• In 2009, the American Cancer Society (ACS) estimates that there will be approximately 21,550 new ovarian cancer cases diagnosed in the U.S.  ACS estimates that 14,600 U.S. women will die from the disease, or about 40 women per day.
  • Ovarian cancer is not a “silent” disease; it is a “subtle” disease. Recent studies indicate that some women may experience persistent, nonspecific symptoms, such as (i) bloating, (ii) pelvic or abdominal pain, (iii) difficulty eating or feeling full quickly, or (iv) urinary urgency or frequency. Women who experience such symptoms daily for more than a few weeks should seek prompt medical evaluation. To learn more about the warning signs and symptoms of ovarian cancer, CLICK HERE.
  • Ovarian cancer can afflict adolescent, young adult, and mature women, although the risk of disease increases with age and peaks in the late 70s. Pregnancy and the long-term use of oral contraceptives reduce the risk of developing ovarian cancer.
  • There is no reliable screening test for the detection of early stage ovarian cancer. Pelvic examination only occasionally detects ovarian cancer, generally when the disease is advanced. A Pap smear cannot detect ovarian cancer. However, the combination of a thorough pelvic exam, transvaginal ultrasound, and a blood test for the tumor marker CA125 may be offered to women who are at high risk of ovarian cancer and to women who have persistent, unexplained symptoms like those listed above.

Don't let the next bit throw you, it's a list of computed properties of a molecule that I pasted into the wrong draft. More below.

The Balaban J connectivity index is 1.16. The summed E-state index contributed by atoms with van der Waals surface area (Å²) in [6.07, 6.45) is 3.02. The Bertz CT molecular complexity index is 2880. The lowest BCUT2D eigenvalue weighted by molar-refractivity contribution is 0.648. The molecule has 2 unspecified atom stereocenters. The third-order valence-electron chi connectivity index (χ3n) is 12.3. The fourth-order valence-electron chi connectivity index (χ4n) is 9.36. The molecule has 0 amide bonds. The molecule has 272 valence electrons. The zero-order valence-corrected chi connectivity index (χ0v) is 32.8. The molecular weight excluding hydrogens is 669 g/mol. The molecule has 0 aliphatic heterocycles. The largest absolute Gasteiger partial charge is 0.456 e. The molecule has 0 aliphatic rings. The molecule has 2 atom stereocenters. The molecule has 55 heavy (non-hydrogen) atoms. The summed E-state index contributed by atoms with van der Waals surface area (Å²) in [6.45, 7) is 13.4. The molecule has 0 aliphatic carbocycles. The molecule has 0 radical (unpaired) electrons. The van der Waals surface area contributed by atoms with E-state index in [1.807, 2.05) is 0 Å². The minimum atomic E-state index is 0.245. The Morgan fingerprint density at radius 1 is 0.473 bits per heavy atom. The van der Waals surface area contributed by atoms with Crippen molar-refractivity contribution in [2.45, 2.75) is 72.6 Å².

• If diagnosed at the localized stage, the 5-year ovarian cancer survival rate is 92%; however, only about 19% of all cases are detected at this stage, usually fortuitously during another medical procedure.
  • For women with regional and distant metastatic disease, the 5-year ovarian cancer survival rates are 71% and 30%, respectively. The 10-year relative survival rate for all stages combined is 38%.

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*”Vox Populi,” a Latin phrase that means “voice of the people,” is a term often used in broadcast journalism to describe an interview of a “man on the street.”

In the spirit of Vox Populi, Libby’s H*O*P*E*™ searches online for original pieces of writing created by ovarian cancer survivors, survivors’ family members, cancer advocates, journalists, and health care professionals, which address one or more aspects of ovarian cancer within the context of daily life. The written pieces that we discover run the gamut; sometimes poignant, sometimes educational, sometimes touching, sometimes comedic, but always honest. The written piece may be an essay, editorial, poem, letter, or story about a loved one. In all cases, we have received permission from the writer to publish his or her written piece as a Libby’s H*O*P*E*™ Vox Populi weblog post.